Offered online this year, the workshop provides mentorship, hands-on research experience, and advanced training in designing and executing a project using qualitative methods for advanced undergraduates and beginning graduate students. Students will receive six weeks of intensive methodological training in the design and practice of qualitative research. The workshop is sponsored by ISSI's Center for Ethnographic Research. Scholarships are available for students studying Native American issues. Learn more and apply here.
ISSI condemns the recent and on-going violence against Asian Americans and grieves with the families of those lost to or injured by these hate crimes as well as all those who are suffering from racist violence and discrimination. We redouble our commitment to stand in solidarity with Asian American and Pacific Islander communities as we work collectively for a more just future. We support this statement from our friends and colleagues in the Asian American and Asian Diaspora Studies program at UC Berkeley. For those who want to learn more about the historic roots as well as contemporary expressions of anti-Asian racism, we encourage you to read this Berkeley News article with our faculty affiliate Lok Siu, Associate Professor of Ethnic Studies, who also emphasizes the often-overlooked interracial solidarity that we need to build upon now. To understand the gender dimensions of the murders in Georgia, we recommend this video of an event held by ISSI's Asian American Research Center featuring Laura Hyun Yi Kang in conversation with Kandice Chuh and Elain Kim on her recent book, Traffic in Asian Women.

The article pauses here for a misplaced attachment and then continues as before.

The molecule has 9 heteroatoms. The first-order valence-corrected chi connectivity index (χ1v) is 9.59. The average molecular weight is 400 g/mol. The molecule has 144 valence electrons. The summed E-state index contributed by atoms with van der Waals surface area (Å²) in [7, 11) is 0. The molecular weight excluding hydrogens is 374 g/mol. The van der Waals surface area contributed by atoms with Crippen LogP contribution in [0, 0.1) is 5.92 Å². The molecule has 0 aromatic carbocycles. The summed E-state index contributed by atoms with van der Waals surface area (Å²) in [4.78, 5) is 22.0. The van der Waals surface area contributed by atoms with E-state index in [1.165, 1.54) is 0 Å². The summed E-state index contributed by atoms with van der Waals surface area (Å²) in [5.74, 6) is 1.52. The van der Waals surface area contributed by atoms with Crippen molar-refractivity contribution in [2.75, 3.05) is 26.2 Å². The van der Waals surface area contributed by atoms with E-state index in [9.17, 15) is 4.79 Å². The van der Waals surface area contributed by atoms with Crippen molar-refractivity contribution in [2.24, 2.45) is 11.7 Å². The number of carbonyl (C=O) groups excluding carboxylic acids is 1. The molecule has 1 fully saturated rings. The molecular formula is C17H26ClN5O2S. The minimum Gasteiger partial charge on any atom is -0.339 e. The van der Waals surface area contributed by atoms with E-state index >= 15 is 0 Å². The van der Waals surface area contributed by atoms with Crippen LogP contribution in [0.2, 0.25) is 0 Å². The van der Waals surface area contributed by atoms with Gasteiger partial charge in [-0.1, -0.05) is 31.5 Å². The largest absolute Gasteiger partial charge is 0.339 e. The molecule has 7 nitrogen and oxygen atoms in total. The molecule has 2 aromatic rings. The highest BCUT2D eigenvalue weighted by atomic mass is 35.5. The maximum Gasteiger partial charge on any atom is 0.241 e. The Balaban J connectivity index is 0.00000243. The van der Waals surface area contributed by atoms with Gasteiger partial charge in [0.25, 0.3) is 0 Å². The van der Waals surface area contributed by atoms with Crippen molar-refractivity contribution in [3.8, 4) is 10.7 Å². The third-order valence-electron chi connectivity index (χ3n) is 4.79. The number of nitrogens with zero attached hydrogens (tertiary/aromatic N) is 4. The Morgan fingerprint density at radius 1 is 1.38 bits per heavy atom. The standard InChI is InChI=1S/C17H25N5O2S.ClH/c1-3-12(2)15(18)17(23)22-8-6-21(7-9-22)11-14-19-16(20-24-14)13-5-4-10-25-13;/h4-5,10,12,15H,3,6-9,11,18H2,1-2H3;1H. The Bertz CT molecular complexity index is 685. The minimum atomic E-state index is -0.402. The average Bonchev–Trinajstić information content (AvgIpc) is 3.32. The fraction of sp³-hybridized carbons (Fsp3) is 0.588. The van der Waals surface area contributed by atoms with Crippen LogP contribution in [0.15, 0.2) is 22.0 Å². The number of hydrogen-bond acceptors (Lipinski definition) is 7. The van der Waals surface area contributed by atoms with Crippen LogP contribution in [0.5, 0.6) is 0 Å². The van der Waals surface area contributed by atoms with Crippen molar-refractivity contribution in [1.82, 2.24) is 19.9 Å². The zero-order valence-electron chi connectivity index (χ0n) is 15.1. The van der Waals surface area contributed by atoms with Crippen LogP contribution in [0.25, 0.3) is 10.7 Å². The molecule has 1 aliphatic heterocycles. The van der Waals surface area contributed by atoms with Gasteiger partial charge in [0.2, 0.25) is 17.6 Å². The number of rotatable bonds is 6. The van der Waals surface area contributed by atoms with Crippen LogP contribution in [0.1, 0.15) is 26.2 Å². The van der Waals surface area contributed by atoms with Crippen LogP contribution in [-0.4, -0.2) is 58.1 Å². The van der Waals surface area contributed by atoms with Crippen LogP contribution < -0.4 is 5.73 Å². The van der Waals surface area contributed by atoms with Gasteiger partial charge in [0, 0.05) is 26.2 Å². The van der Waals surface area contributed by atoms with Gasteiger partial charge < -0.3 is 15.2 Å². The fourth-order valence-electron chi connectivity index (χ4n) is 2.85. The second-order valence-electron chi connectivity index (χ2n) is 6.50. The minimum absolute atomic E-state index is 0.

ISSI's Berkeley Center for Social Medicine co-chair Seth Holmes is lead author on this essay in the British Medical Journal. Through the lens of the current COVID-19 crisis, the authors explain the harmful effects that occur when medical care ignores systematically unequal social forces.